Karen Fraley, LCSW, BCD, is in private practice in Exton, Pennsylvania. She is a fellow of the Pennsylvania Society for Clinical Social Work and a member of the national faculty of the International Psychotherapy Institute (IPI). She currently co-chairs the IPI’s Clinical Consultants in Psychotherapy Program and serves on the Steering Committee for the IPI’s Psychoanalytic Psychotherapy Program. She is a founding member of the Philadelphia Psychotherapy Study Center and teaches seminars in object relations theory and practice. She contributed to the book Tuning the Therapeutic Instrument: Affective Learning of Psychotherapy edited by Jill and David Scharff and has published an article about Bion’s model of the mind.
A native of Pittsburgh, Paul Koehler received his bachelor of arts from Gettysburg College and his Master of Social Work from the University of Pennsylvania. He subsequently completed certificate training programs at the Institute for Psychoanalytic Psychotherapies, in Philadelphia, and the Washington School of Psychiatry, in Washington, DC. Paul has been a faculty member of the International Psychotherapy Institute since 2002 and is past chair of its core training program. Paul’s interests include literature and mythology, writing, music, lutherie, health and fitness, and the Pittsburgh Steelers. Paul is in private practice in Doylestown, PA.
Dr James Poulton is a psychologist in private practice in Salt Lake City, Utah, an Adjunct Assistant Professor in Psychology at the University of Utah, and a member of the national faculty of the International Psychotherapy Institute (IPI), based in Washington, DC. He currently serves on the Steering Committee for IPI’s Psychoanalytic Psychotherapy Program, is the chair of its Curriculum Committee, and is the past co-director of its Salt Lake City Chapter. He has written numerous articles and chapters on psychological treatment and theory, and is the author of Object Relations and Relationality in Couple Therapy: Exploring the Middle Ground and co-author of Internalization: The Origin and Construction of Internal Reality. He has also co-authored two books on the history of art in the American West: LeConte Stewart: Masterworks and Painters of Grand Teton National Park.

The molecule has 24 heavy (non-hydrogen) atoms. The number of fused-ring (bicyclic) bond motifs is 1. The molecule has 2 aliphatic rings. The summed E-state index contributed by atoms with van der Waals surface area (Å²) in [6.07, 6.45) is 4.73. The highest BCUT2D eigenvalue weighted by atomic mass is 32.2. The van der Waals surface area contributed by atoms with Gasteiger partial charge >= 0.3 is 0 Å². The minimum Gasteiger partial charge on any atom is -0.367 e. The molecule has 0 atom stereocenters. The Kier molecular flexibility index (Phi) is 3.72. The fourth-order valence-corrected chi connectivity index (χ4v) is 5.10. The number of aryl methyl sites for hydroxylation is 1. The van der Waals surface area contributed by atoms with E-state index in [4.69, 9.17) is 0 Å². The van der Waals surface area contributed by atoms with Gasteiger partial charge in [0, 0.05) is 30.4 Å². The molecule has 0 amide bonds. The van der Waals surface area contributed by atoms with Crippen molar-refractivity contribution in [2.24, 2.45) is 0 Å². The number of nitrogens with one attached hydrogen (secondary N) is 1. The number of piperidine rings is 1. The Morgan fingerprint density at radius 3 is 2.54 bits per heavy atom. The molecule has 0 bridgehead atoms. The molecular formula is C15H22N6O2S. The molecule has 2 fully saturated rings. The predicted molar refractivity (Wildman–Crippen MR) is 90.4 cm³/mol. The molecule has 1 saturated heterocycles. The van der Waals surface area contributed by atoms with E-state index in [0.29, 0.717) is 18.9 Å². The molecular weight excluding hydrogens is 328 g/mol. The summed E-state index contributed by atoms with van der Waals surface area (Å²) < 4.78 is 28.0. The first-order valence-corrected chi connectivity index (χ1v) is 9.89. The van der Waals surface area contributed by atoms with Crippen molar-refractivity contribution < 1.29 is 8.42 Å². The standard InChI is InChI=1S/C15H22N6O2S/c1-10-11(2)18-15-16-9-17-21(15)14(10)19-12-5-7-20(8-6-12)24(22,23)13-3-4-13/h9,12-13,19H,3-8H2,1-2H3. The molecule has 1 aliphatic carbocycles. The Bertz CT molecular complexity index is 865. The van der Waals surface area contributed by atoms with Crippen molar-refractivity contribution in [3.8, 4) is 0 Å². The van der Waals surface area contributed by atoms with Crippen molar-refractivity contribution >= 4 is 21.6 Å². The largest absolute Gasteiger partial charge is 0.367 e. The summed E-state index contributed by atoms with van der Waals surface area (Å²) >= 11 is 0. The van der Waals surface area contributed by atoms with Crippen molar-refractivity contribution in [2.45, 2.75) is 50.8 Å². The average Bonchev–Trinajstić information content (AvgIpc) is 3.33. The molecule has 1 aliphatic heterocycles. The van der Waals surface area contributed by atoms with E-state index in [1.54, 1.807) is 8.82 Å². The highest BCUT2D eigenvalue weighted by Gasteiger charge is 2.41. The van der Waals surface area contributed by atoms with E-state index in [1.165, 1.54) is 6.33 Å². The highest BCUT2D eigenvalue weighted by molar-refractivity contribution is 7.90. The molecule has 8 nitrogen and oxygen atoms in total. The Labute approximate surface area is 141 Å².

About the authors
Trauma, resistance, and sacrifice
Charles Ashbach, Karen Fraley, Paul Koehler, and James Poulton
The scapegoat sacrifice: repeat or reprieve?
Documenting parricide: Abraham, Isaac, and Hans
Into the arms of the god-object: the seductive allure of timelessness
Clinical factors in the treatment of the traumatised, resistant patient
Charles Ashbach, Karen Fraley, Paul Koehler, and James Poulton
FIRING THE MIND MEMBERS